In 2008, West impressed critics and music fans alike with a hypnotic turn as Darby Crash, doomed frontman for the Los Angeles punk band the Germs in "What We Do Is Secret," a biopic of Crash's brief and tumultuous life. Though a difficult project throughout its entire production - it took nine years to complete the film - it received praise during its brief theatrical run, with West receiving the lion's share of the compliments as the destructive and compelling Crash. West was so convincing in the role that the surviving members of the band actually invited him to sing at several reunion shows, which again yielded a positive response from the band's diehard fans. In the years following "Secret," West kept a low profile, working mainly in independent and low-budget efforts like "The Lodger" (2009), an updated remake of the Alfred Hitchcock thriller about Jack the Ripper, and the high-tech thriller "Echelon Conspiracy" (2009). Few of these saw theatrical releases, but West soon rebounded in the public eye with the rebooted TV series "Nikita" (The CW, 2010-13) with Asian star Maggie Q as a former assassin gone rogue. West played Michael, the operative who trained Nikita and understood her motivations best.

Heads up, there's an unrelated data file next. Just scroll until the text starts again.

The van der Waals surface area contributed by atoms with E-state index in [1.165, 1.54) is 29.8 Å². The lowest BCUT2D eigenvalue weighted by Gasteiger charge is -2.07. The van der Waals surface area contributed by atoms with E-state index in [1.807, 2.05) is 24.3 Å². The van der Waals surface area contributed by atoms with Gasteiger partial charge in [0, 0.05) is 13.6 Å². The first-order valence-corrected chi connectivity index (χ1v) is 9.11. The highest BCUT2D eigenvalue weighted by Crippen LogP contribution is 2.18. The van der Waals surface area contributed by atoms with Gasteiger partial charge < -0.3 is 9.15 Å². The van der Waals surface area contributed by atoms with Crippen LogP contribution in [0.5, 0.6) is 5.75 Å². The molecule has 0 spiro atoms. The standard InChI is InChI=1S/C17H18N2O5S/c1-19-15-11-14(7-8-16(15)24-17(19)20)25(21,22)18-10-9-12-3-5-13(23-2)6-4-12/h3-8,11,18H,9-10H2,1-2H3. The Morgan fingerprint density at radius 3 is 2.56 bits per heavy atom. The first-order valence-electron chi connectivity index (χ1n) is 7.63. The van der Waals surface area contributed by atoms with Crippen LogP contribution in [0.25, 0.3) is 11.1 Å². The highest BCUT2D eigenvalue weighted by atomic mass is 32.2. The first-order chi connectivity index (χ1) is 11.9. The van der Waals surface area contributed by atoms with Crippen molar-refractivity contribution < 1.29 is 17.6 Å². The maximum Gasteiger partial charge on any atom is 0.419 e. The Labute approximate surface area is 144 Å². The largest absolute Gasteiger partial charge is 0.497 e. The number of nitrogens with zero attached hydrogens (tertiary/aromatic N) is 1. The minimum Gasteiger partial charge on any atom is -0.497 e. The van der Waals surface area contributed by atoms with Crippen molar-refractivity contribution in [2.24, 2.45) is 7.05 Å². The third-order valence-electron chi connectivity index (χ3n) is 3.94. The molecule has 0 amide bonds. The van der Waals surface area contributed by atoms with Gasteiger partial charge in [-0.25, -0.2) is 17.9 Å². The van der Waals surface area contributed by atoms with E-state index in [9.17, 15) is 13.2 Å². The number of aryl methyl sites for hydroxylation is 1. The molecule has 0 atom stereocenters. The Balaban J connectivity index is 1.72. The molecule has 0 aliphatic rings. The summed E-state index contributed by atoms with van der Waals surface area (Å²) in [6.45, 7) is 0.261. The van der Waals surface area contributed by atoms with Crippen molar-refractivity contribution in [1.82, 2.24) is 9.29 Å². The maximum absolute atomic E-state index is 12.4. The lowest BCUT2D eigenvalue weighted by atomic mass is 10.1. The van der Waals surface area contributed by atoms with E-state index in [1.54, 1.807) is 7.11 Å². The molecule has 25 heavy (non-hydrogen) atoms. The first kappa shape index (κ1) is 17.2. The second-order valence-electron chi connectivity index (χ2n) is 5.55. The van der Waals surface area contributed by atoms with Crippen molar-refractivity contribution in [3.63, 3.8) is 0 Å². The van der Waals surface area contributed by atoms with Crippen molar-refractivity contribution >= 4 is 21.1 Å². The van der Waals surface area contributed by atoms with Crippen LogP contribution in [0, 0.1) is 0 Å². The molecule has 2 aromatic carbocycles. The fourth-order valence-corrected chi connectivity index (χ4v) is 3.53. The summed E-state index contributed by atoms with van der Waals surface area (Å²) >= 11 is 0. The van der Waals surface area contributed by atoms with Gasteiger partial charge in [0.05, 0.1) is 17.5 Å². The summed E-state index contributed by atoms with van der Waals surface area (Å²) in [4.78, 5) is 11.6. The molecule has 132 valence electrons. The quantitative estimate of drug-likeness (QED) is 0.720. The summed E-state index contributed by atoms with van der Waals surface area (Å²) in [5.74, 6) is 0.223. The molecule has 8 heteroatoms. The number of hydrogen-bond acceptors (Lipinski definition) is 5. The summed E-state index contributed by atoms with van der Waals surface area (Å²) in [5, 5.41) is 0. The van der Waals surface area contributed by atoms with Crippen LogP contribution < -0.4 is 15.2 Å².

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Filmographyclose complete filmography

CAST: (feature film)

1.
4.
5.
 Lodger, The (2009)
6.
 Red Sands (2009)
7.
8.
 Elder Son, The (2006)
9.
VIEW THE FULL FILMOGRAPHY

Milestones close milestones

2007:
Played Darby Crash, a member of the 1970s punk band The Germs, in the independent film "What We Do Is Secret"
2001:
Was featured in the teen romance "Get Over It"
2000:
Co-starred with James Franco in the teen comedy "Whatever It Takes"
1999: